With China is considered a main beneficiary after the Trump Administration pulled the U.S. out of the Paris Climate Accord. Last week, however, I was advised of a possible Saudi connection in what is shaking out.
But before we get there, let me set the backdrop.
After the U.S. decision, the Paris initiative includes all but three countries. Even North Korea signed on, and of the other two countries that opposed it, one (Nicaragua) refused to join because its government thought the accord did not go far enough.
That leaves Washington in the august company of only Syria in rejecting the agreement and the climate change argument that goes along with it. For its part, international sanctions made it difficult for Damascus to send an official delegation, while the civil war at home prompted the Assad regime to reject any limitations on Syrian energy use.
The net impact from the departure on the American domestic market remains unknown. The debate over whether the climate accord would actually cost any jobs remains ongoing. But for what it’s worth, the trajectory has actually been in the other direction.
Renewables are Generating More Jobs than Traditional Energy
Recently released Energy Information Administration (EIA) estimates for 2016 show 373,807 jobs nationwide in solar, 101,738 in wind power, 130,677 in bioenergy, 65,554 in hydroelectric, and 5,768 in geothermal. Renewables now exceed the total employed in both the oil industry (515,518) and the coal extraction/power generation sector (160,119).
By expanding the broader economic impact, the rising ascendency of clean energy is even more paramount. The EIA reported 3,384,834 Americans were directly employed by the clean energy industry (which includes the energy efficiency, smart grid, and energy storage industries; electric power generation from renewables; renewable fuels production; and the electric, hybrid, and hydrogen-based vehicle industries).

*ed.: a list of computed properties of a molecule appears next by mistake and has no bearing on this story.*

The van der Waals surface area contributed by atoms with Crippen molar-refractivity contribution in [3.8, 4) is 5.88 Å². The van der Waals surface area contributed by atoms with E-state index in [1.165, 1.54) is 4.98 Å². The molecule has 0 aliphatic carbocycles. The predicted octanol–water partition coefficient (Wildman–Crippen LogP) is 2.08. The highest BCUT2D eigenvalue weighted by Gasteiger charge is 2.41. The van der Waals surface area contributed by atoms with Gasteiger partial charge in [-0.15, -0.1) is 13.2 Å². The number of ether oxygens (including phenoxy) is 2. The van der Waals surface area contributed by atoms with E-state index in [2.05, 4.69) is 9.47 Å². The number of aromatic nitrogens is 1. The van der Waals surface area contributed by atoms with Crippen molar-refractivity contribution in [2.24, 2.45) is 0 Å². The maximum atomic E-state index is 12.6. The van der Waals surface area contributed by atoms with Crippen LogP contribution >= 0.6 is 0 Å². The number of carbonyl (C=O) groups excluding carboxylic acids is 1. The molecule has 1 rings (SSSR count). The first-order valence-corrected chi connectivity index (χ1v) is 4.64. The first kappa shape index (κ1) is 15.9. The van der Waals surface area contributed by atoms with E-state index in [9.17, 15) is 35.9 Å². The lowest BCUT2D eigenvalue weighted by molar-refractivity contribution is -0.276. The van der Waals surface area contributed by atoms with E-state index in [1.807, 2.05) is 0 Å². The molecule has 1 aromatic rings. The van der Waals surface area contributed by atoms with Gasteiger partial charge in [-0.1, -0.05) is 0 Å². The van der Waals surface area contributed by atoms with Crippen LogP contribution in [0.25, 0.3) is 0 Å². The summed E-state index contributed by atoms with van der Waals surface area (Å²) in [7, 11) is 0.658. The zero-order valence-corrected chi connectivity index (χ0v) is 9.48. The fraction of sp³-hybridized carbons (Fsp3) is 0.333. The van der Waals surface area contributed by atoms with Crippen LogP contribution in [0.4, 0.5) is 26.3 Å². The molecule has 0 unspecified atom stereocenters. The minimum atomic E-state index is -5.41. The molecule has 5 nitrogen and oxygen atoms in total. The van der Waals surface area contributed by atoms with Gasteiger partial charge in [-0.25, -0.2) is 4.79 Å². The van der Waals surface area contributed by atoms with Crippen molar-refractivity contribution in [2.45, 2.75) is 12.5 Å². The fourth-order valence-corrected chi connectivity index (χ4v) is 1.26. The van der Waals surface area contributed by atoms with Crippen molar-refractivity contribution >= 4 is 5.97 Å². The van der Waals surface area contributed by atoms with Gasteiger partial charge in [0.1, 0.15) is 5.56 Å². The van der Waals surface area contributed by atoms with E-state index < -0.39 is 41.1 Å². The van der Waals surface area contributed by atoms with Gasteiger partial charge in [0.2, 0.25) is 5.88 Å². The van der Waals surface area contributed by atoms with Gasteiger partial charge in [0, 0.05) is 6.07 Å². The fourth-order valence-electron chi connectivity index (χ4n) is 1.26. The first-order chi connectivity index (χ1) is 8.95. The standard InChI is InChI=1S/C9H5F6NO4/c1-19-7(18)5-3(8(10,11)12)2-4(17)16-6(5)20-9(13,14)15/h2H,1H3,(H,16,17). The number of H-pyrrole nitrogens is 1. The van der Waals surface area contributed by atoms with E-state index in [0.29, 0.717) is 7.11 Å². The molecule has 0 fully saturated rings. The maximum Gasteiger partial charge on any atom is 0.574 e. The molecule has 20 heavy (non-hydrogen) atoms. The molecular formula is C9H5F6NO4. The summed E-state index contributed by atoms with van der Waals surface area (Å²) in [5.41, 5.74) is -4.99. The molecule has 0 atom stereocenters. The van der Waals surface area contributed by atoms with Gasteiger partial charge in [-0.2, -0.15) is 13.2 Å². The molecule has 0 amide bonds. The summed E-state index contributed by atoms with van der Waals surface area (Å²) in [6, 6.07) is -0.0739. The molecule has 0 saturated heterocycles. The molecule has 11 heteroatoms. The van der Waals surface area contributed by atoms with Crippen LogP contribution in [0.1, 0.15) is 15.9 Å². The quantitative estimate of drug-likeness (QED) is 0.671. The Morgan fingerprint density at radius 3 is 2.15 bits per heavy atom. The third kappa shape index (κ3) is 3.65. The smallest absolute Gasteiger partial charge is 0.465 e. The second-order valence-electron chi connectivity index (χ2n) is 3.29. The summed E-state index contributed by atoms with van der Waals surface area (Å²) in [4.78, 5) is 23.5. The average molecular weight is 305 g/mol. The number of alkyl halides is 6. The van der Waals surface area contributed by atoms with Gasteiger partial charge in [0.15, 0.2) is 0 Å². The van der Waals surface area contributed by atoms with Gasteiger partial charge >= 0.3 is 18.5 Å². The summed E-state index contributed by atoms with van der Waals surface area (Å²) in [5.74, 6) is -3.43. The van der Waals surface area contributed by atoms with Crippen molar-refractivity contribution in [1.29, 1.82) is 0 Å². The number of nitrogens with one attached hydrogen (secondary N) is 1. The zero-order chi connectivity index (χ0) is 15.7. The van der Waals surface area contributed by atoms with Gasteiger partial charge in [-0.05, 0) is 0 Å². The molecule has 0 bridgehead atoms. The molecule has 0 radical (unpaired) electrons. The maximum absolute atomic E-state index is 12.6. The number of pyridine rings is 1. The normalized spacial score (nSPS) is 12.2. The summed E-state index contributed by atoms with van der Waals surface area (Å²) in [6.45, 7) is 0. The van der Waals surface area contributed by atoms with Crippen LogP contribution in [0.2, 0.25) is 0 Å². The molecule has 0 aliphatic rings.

Meanwhile, the International Renewable Energy Agency (IRENA) estimated there were 8,079,000 direct and indirect jobs in renewable energy worldwide, with China, Brazil, the United States, and India among the leaders.
By comparison, the EIA estimates that 2,989,844 Americans were directly employed by the fossil fuel industry (which includes fuels and electric power generation from coal, natural gas, and petroleum; and the manufacturing of gasoline and diesel-powered vehicles and their component parts).
And then there are the prospects of continued capital investment in renewables and clean energy applications. It is here that some pundits have suggested the effect of the Washington decision would have its greatest weight.
Clean Energy Investment Continues, With or Without D.C.
But apparently not – at least to date.
The departure of government subsidies in some states, the continuation in others (California, in particular), and the commitment by state and city officials throughout the country to continue the Paris standards, have combined to provide an interesting picture.
Solar and wind now have achieved grid parity with both coal and natural gas in many regions of the country. That means the move in their direction is continuing as levels of efficiency begin to kick in. But the real story may be elsewhere.
When clean energy initiatives encompass moves to increase efficiency in energy usage – smart grids, building construction, insulation, and the like – U.S. investment is actually increasing to include new real estate investment trust (REIT) and limited partnership clones.
The issue may instead be funding the next generation of renewable breakthroughs. Most of the American-based investment is focused on current status projects. The intensive capital infusions necessary for genuine next level innovations are more problematic.
This is where the real result from the U.S. departure from the Paris Accord may well be experienced.
China is Taking the Technological Lead
Here, China has become the main focal point for developments in the Accords and has taken over the leading worldwide role in renewable technology.
In solar, Beijing already has the leading position in the next wave of technology, while Chinese research has unveiled what may be the next stage of wind turbines.